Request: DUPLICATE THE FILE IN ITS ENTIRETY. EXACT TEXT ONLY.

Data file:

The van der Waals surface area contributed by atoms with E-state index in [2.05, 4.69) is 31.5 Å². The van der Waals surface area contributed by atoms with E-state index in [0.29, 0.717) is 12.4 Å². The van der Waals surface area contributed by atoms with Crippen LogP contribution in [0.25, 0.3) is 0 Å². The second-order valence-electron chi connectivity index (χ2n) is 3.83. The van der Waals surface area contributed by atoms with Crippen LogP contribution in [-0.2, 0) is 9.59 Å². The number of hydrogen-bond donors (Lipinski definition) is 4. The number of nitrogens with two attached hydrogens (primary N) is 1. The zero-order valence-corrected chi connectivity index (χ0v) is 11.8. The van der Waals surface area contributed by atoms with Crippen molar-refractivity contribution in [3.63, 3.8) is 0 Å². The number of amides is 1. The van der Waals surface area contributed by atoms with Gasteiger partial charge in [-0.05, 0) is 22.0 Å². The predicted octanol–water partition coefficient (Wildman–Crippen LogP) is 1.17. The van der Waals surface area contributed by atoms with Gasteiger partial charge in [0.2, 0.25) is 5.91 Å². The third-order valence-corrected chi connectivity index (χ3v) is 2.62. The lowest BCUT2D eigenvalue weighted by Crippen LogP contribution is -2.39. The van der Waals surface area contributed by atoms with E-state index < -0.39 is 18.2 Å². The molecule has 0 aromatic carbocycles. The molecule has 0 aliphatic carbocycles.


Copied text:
The van der Waals surface area contributed by atoms with E-state index in [2.05, 4.69) is 31.5 Å². The van der Waals surface area contributed by atoms with E-state index in [0.29, 0.717) is 12.4 Å². The van der Waals surface area contributed by atoms with Crippen LogP contribution in [0.25, 0.3) is 0 Å². The second-order valence-electron chi connectivity index (χ2n) is 3.83. The van der Waals surface area contributed by atoms with Crippen LogP contribution in [-0.2, 0) is 9.59 Å². The number of hydrogen-bond donors (Lipinski definition) is 4. The number of nitrogens with two attached hydrogens (primary N) is 1. The zero-order valence-corrected chi connectivity index (χ0v) is 11.8. The van der Waals surface area contributed by atoms with Crippen molar-refractivity contribution in [3.63, 3.8) is 0 Å². The number of amides is 1. The van der Waals surface area contributed by atoms with Gasteiger partial charge in [-0.05, 0) is 22.0 Å². The predicted octanol–water partition coefficient (Wildman–Crippen LogP) is 1.17. The van der Waals surface area contributed by atoms with Gasteiger partial charge in [0.2, 0.25) is 5.91 Å². The third-order valence-corrected chi connectivity index (χ3v) is 2.62. The lowest BCUT2D eigenvalue weighted by Crippen LogP contribution is -2.39. The van der Waals surface area contributed by atoms with E-state index < -0.39 is 18.2 Å². The molecule has 0 aromatic carbocycles. The molecule has 0 aliphatic carbocycles.